Ramp dredging dismay


SPOIL from dredging of the Tooradin boat ramp being pumped into the water instead of onto land has brought a chorus of complaints.

A contractor working for Tooradin foreshore committee of management is set to start dredging about 1000 cubic metres of silt and sediment as early as this week in a project costing about $60,000.

A cutter suction dredge, towed into position late last week, will for about a week pump spoil and water 1000 metres downstream on outgoing tides only.

But fishing experts say whiting will not be caught in the Tooradin Channel, a popular destination for Western Port fishers, for at least three months.

A seagrass expert said it was “unusual to do dredging this way and seems to be against EPA guidelines”.

Doug Watson of Western Port Seagrass Partnership said the group had only just found out about the dredging and would seek “advice from our ports, seagrass and marine science experts”.

A long-time Western Port fisher, who spoke to The News on the condition of anonymity, said he thought what is known as outflow dredging had been banned years ago.

“This will smother seagrass and make the channel look like an inland dam for up to six weeks,” he said.

“It will ruin the whiting fishing for 12 weeks or more.”

He said when the boat ramp was dredged last time, material going onto land near the car park was 90 per cent silt and sediment and 10 per cent water. Pumping into the channel would see 5 per cent silt and 95 per cent water, which would disperse it over a large area.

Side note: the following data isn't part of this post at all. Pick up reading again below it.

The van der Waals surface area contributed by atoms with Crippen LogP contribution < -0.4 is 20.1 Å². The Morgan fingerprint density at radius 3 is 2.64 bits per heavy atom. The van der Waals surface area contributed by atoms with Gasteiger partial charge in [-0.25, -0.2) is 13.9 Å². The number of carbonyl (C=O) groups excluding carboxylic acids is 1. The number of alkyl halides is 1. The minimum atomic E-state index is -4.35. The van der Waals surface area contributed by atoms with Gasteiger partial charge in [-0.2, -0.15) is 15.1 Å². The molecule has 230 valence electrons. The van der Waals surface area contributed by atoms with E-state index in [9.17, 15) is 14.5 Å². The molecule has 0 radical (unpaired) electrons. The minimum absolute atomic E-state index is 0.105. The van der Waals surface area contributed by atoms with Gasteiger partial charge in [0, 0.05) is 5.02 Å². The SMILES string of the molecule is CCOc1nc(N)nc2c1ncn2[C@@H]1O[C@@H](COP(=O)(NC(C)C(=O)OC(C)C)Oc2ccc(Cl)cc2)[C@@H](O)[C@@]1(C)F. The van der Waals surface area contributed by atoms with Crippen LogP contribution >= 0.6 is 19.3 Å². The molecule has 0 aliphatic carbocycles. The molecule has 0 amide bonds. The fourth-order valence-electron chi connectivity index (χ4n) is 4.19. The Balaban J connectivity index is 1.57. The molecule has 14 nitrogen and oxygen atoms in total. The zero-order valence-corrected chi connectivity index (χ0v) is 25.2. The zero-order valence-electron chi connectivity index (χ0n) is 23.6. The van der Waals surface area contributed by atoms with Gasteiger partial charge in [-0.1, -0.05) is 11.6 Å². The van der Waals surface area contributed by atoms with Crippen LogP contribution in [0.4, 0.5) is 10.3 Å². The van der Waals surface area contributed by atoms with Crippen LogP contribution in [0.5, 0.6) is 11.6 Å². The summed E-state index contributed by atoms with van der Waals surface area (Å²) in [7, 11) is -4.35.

“Fly over Tooradin and you’ll see a whitish grey plume stretching down the channel into Western Port,” he said.

Ross Wilkie of the committee of management said the committee wanted to pump spoil into a coffer dam onshore like last time, but “Department of Sustainability and Environment officers won’t allow it”.

Simon Branigan, the marine and coastal project officer with the Victorian National Parks Association, said the outflow dredging was “a completely unacceptable situation”.

“Protection of marine habitat should be the number one priority and other avenues should be explored for disposal of dredged matter other than into the marine environment,” he said.

Ray Angel, a long-time amateur fisherman of Tooradin, said “I can’t see it doing any good; it [spoil] shouldn’t be put into the channel”.

“There is plenty of room for a coffer dam like was used last time,” he said.

“Pumping it into the channel, well, it will gradually come back again. The ramp area has never been dredged properly. They need to erect a seawall to stop the silt coming down a small creek next to the ramp.”

Both DSE and the EPA could not provide information before deadline.

After dredging at Tooradin, the contractor will move south to dredge the Stony Point launching ramp, where spoil will be pumped into a coffer dam on land.


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